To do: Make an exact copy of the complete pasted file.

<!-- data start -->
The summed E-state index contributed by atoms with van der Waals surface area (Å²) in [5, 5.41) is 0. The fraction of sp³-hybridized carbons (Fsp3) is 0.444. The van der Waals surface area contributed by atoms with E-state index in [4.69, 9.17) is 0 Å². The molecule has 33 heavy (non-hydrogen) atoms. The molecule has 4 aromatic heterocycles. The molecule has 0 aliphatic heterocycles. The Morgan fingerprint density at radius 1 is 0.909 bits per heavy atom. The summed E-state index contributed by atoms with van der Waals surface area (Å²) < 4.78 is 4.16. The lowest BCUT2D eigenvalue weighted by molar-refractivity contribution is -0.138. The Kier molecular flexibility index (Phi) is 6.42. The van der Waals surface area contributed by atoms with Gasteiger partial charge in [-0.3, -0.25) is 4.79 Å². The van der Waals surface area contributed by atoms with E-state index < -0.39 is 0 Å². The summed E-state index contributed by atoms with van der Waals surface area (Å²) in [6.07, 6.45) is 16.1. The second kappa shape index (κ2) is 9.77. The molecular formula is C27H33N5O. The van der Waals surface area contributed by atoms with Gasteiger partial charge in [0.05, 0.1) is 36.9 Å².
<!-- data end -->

The summed E-state index contributed by atoms with van der Waals surface area (Å²) in [5, 5.41) is 0. The fraction of sp³-hybridized carbons (Fsp3) is 0.444. The van der Waals surface area contributed by atoms with E-state index in [4.69, 9.17) is 0 Å². The molecule has 33 heavy (non-hydrogen) atoms. The molecule has 4 aromatic heterocycles. The molecule has 0 aliphatic heterocycles. The Morgan fingerprint density at radius 1 is 0.909 bits per heavy atom. The summed E-state index contributed by atoms with van der Waals surface area (Å²) < 4.78 is 4.16. The lowest BCUT2D eigenvalue weighted by molar-refractivity contribution is -0.138. The Kier molecular flexibility index (Phi) is 6.42. The van der Waals surface area contributed by atoms with Gasteiger partial charge in [-0.3, -0.25) is 4.79 Å². The van der Waals surface area contributed by atoms with E-state index < -0.39 is 0 Å². The summed E-state index contributed by atoms with van der Waals surface area (Å²) in [6.07, 6.45) is 16.1. The second kappa shape index (κ2) is 9.77. The molecular formula is C27H33N5O. The van der Waals surface area contributed by atoms with Gasteiger partial charge in [0.05, 0.1) is 36.9 Å².